SAN FRANCISCO (KGO) -- COVID cases across the country and in the Bay Area are starting to have a major impact on hospitals.
The Bay Area's daily COVID case count is now the same as it was during last summer's surge. Hospitalizations are also on the rise.
"A month ago we had eight COVID positive patients in our hospital, and now we're at 43," who are mostly unvaccinated, according to Tosan Boyo, the SVP of hospital operations at John Muir Health.
He says the John Muir hospitals in Concord and Walnut Creek have had to add back more COVID rooms this summer. "Now with the fourth surge coming back on board, we are looking at PPE again, looking at ICU metrics again," he continued, "and it's constantly on every single staffs' mind right now."
"We are tired, we still show up," said ER doctor, Erica Carney, who is also Kansas City health official.
Missouri has some of the highest COVID transmission rates in the country. As a result, Dr. Carney's hospital is full, with less than 5% adult staffed ICU bed capacity
VACCINE TRACKER: How California is doing, when you can get a coronavirus vaccine
Having trouble loading the tracker above? Click here to open it in a new window.
"I just took care of a 30-year-old who died, it was his second encounter with COVID," said Dr. Carney.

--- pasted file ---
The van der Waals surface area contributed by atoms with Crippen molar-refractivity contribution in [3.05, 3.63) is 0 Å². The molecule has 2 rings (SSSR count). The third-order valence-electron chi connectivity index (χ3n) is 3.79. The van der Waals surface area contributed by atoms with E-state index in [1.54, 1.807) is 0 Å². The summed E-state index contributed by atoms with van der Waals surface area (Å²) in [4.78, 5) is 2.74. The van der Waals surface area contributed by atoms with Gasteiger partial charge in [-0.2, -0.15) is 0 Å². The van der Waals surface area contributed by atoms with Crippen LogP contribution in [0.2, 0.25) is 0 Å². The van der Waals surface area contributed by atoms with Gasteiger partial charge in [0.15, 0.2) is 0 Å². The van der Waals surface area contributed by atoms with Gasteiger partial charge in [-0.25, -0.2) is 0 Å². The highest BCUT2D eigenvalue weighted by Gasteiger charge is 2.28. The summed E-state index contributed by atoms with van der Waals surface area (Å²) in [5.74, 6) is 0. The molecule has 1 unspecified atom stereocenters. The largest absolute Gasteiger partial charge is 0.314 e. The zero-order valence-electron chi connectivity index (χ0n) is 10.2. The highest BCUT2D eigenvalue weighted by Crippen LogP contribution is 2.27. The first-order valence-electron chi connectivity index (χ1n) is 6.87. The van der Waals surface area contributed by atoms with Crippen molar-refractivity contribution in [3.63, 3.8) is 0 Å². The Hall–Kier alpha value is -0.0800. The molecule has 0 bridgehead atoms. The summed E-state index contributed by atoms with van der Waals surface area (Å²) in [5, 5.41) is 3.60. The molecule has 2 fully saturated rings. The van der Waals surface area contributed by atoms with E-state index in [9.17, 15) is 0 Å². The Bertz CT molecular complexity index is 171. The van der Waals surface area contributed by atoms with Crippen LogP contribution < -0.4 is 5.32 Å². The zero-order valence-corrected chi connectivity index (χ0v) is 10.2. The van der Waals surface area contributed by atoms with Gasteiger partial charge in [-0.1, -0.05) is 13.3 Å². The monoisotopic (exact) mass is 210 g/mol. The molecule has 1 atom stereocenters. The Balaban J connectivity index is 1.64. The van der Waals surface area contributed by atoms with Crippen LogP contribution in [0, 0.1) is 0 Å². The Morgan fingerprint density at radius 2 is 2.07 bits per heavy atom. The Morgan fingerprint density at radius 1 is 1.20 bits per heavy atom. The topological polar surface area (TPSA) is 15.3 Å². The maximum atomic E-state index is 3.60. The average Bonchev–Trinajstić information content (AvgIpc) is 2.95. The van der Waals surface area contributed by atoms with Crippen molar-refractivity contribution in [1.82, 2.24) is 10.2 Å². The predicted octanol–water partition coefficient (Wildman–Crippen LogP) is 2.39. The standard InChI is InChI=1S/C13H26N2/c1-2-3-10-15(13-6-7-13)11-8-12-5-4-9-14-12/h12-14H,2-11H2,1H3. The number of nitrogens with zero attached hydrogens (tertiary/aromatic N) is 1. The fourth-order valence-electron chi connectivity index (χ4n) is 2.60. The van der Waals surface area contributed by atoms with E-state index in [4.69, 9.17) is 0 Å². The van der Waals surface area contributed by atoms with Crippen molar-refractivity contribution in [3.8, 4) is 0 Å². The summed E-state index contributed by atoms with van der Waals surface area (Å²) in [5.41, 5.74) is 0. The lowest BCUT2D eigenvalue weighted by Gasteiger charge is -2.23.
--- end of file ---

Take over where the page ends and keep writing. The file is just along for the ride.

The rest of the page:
Dr. Carney says she encouraged him to get a COVID vaccine a month ago, but he refused. "The next time I saw him, he had died and so had his mother. His brother asked that we share the message, he said from here on out I will be getting the vaccine."
Right now, there are 16 COVID patients at San Francisco General Hospital right - a fifth of the winter hospitalization peak, which was 86 patients. But chief of emergency medicine, Dr. Chris Colwell, says it's the rate of increasing infections that concerns him. "It looks very much to be another significant surge, every bit to the extent we saw back in January."
Dr. Colwell says they are making plans to adjust their hospital operations to accommodate the growing surge, which he thinks could peak in mid-August. "We are looking at opening up our additional COVID ward, which we have not had open since the winter."
Kate Larsen: "Some people might see this story, and think what's happening in Missouri or other parts of the country can't happen here because our vaccine rates are so much higher."
Dr. Chris Colwell: "We are in a much better position than many parts of the country, that is true. But I think we're kidding ourselves if we think that can not happen here."
Dr. Colwell says it's all preventable - with the vaccine.
Map not displaying correctly? Click here to open in a new window.
RELATED STORIES & VIDEOS: